Monument Valley and Whitehorse girls aim high at state basketball

As the 2019 1A Girls State Basketball Tournament tips off today, February 27, Whitehorse and Monument Valley both begin a journey they hope takes them to rare territory – staying in the big show for all four games.
The Lady Raiders have done it just twice in the last 10 seasons. Monument Valley’s fourth place finish in the 2018 tourney is the only time the Lady Cougars have pulled it off in the last 10 years.
MVHS is poised to build on their strong finish last year. They finished the regular season with a 16-2 overall record, and they won the Region 19 championship for the first time since 2013 with a 9-1 record.
They enter the state tournament ranked fourth in the state. But the tourney is a different animal, and according to Assistant Coach Doug Freed, the most important thing is to take it one game at a time.
“The community is really counting on this team,” he said. “They are very aware that we have a good chance at state.
“Like every coach in the world, I like to play one game at a time and play as hard as you can. We’ve worked really hard on conditioning and [to] get ourselves in a position where we can play four tough games in a row.
A big part of Monument Valley’s success is Head Coach Theresa James, who has coached the same group of girls for the last three seasons. Freed said it is obvious that James is very important in the girls’ lives.
Another contribution to the Lady Cougars’ success is that the girls are simply talented. The team is made up of a standout group of seniors according to Freed. Indeed, Ervianne Cly and Jamika Nelson have both received All-state honors.
Kaylin Bedoni, Jasmine Stanley, Bertilda Goodshield, and Bertilena Atene round out the strongest team in Region 19 this season.
“They’ve played together for a long time, and you can tell,” said Freed. And this is pretty much the same team of girls who finished fourth at the 2018 State Volleyball Tournament.
The Lady Cougars have done an excellent job this season sharing the ball and ultimately getting it under the basket for a lot of points from who they call “The Rock,” Kaylin Bedoni. We can expect more of that at the state tournament.
But Monument Valley is wisely not looking past any opponents. “We are excited to head into the state tournament,” said Freed. “One thing’s for sure, we have an awful lot of respect for all the teams who will be there.”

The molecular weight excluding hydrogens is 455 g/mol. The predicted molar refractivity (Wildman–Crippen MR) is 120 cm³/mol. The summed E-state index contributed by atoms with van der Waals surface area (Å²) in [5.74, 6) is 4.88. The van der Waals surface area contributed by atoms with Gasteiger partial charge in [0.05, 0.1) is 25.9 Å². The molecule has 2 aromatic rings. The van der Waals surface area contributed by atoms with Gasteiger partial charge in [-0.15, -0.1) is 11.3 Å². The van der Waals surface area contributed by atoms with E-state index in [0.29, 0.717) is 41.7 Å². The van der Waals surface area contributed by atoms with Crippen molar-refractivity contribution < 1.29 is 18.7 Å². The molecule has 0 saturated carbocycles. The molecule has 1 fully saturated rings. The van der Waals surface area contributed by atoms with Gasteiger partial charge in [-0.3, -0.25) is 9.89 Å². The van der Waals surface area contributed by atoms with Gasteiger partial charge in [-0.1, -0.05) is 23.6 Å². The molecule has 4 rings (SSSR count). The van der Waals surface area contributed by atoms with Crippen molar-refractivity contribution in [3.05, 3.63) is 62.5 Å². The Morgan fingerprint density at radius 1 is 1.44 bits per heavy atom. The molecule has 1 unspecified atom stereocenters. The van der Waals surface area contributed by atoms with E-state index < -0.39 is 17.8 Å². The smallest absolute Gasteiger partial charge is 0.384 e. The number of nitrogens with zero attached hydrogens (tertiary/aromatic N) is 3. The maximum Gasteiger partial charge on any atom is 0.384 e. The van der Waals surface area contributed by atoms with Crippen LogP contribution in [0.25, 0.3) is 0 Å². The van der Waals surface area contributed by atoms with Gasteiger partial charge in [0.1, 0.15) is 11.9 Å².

This team has become a family. “I love the kids,” Freed said. “They are all really good kids – the type you don’t mind spending 10 hours a day on a school bus with.”
As it usually is for Region 19 teams, the Lady Cougars face a challenging road to a state championship.
They open against Valley, the third seed from Region 20, tonight, February 27 at 8:30 p.m. MVHS beat the Lady Buffalos 65-54 at the 1A Preview in November.
If they get past Valley, the girls will likely face the number three-ranked team in the state – Piute – in the state quarterfinals.
Regardless of the state tournament result, the girls will learn important life lessons over the weekend. “Everybody wants to win state championships,” said Coach Freed. “But there’s a whole bunch of learning that goes on that isn’t about that.
“Ultimately coaching is teaching. We’re really proud of our girls. They’re good sports and that’s just as important to me as anything.”
First-year head coach Tiona Grant helmed her Whitehorse girls squad to a third place finish in Region 19 this season. The Lady Raiders were 14-7 overall and 6-4 in region play.
She said the beginning of the year was challenging because her upperclassmen were so accustomed to another system. “They had to get used to me, specifically in the discipline area,” she laughed.
But Grant said she connected well with her girls as the season went along. “I like it. I never knew how much of an adrenaline rush you get from coaching until I coached.
“I like how we’ve reached this point of being a scholar first and then an athlete,” she continued. “My coaching philosophy is that [the girls] excel in their classes first before they even participate in sports.”
Coach Grant said part of the Lady Raiders’ success this season came because the team got back to basic fundamentals, such as positioning, layups, and passing. She also emphasized discipline and communication.
Late in the regular season, Whitehorse was ranked in the top five in the state for 1A girls teams. But they suffered a loss to Monticello and two to Monument Valley headed down the stretch that brought them back down to earth.
Grant said the losses were a walk-up call for the girls. “They were looking too far ahead and just looking to get to state,” she explained.
She said the week-long break leading up to the state tournament was necessary and gave the team a chance to regroup. “Even though we’re at the end of our season, we still have a lot to learn and a lot to touch up on, especially our defense.
“We want to spend the whole week at the state tournament,” Grant pointed out. “Our mentality is just making sure we take it one game at a time and not looking too far ahead like we did at the end of our regular season.”
That requires mental toughness, and Grant is confident her girls are up to the challenge.
“This team has tons of talent and potential. Being able to work with them and help bring that out has been good for me because I knew they had it inside them the whole time.”
Grant explained that she told her girls, “The only way we’re going to move forward is if you become a family together.” She added, “I think they established that this year.”
Whitehorse began their state tournament against the Manila Lady Mustangs today, February 27 at 11:30 a.m. looking for their best finish since capturing fifth place in 2009.

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